Tuesday, 7 February 2012
The Terrible Ghosts of Tarrant Gunville, Dorset
1) Park in the High Street at Tarrant Gunville. The road is narrow in places, so be careful to ensure that your parked vehicle does not obstruct other road users.
2) Walk north out of Tarrant Gunville to where a lane turns off to the right signposted to Bussey Stool. Follow this narrow lane between tall hedges as it climbs along a valley to pass over two crossroads. Beyond the second crossroads the surface becomes gravel and in wet weather has frequent and deep puddles filling the potholes. The track comes to an end as it passes through a gate and runs out in a field.
This is the notorious, and very haunted, Bloody Shard Gate. Back in the late 18th century a notorious and vicious gang of poachers operated around this area of Dorset, known as Cranborne Chase. These were not local farmhands who bagged the odd rabbit or pheasant for their family pot. They were organised, violent men who killed and stole large numbers of deer to sell for cash at the London meat markets. They did not care who got hurt or what injuries they inflicted, just so long as they got away with prime meat. The gang intimidated locals into silence and beat gamekeepers close to death. It was a bad time to be honest in the village of Tarrant Gunville. Although just about everyone in the area knew that the gang was led by a retired sergeant of dragoons named Blandford from the village of Pimperne, nobody could be found to testify against him and his gang.
So the local landowners and gamekeepers came up with a plan. They arranged for a tip off to be given to the gang that a particularly fine herd of deer were lurking around Farnham Woods. Knowing that the best access was through the gate now known as Bloody Shard, the gamekeepers lay in wait, armed and equipped with leg irons and handcuffs. Right on cue Sergeant Blandford and his poachers came into sight, dragging a pair of fine deer carcasses behind them.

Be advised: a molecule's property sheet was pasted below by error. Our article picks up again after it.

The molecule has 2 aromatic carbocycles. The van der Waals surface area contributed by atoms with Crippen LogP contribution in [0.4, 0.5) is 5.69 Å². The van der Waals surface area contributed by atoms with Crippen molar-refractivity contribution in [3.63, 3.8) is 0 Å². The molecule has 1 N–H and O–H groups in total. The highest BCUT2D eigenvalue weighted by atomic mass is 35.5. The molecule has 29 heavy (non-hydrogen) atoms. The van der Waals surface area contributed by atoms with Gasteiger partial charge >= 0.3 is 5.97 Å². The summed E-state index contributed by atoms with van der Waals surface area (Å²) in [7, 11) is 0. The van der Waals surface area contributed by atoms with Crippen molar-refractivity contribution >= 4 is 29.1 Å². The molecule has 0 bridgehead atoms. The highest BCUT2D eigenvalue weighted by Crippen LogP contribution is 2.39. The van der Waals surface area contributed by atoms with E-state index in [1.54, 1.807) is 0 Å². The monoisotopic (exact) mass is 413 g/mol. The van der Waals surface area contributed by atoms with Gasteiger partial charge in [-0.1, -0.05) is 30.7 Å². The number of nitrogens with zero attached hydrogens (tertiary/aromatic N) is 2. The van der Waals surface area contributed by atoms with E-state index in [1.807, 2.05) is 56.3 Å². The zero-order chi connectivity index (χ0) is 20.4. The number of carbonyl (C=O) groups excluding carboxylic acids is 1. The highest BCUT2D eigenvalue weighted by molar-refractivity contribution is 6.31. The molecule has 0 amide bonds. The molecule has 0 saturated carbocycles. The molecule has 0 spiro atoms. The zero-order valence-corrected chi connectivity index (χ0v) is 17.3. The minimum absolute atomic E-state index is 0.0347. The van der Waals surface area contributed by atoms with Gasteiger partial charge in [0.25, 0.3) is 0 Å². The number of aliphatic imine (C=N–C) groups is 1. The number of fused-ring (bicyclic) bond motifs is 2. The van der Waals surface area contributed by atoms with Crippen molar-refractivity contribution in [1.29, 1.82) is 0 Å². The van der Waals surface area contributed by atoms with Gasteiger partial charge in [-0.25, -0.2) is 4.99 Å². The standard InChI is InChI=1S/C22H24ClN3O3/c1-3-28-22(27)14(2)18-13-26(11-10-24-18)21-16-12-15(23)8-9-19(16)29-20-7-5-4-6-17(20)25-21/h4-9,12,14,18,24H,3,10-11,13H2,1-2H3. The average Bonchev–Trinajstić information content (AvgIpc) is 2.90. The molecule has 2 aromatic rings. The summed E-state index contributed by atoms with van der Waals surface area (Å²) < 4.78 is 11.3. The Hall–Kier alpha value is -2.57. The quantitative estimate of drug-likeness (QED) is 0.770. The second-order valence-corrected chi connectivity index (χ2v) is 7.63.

The gamekeepers pounced, determined to rid the area of the gang of poachers once and for all. It was, by all accounts, a vicious fight. One keeper had three ribs broken and a second, famous as the finest boxer in the county, had his leg broken. In the course of the fighting Sergeant Blandford had his right hand sliced clean off by a gamekeeper’s sword. The gang were eventually overpowered and sent to Dorchester for trial.
Which left the gamekeepers with the problem of what to do with the severed hand. After some discussion they took it to the vicar at Pimperne and had it buried in the churchyard. The poachers were transported for up to seven years apiece to the new colony in what is now Australia. Some years later Blandford returned to England, set up a shop in London and by all accounts lived a respectable life until his death.
And it was then that the ghosts began to walk – or in one case to crawl. Both the dead man and his severed hand returned to the scene of the fight where they were separated. The man wanders around the area, head bent to scan the ground. The severed hand drags itself around the ground as if trying to be noticed. To date the two have not been seen together. Perhaps if the hand finds the man, or the man finds the hand, the ghosts will vanish forever.
From GHOSTHUNTER WALKS IN DORSET by Rupert Matthews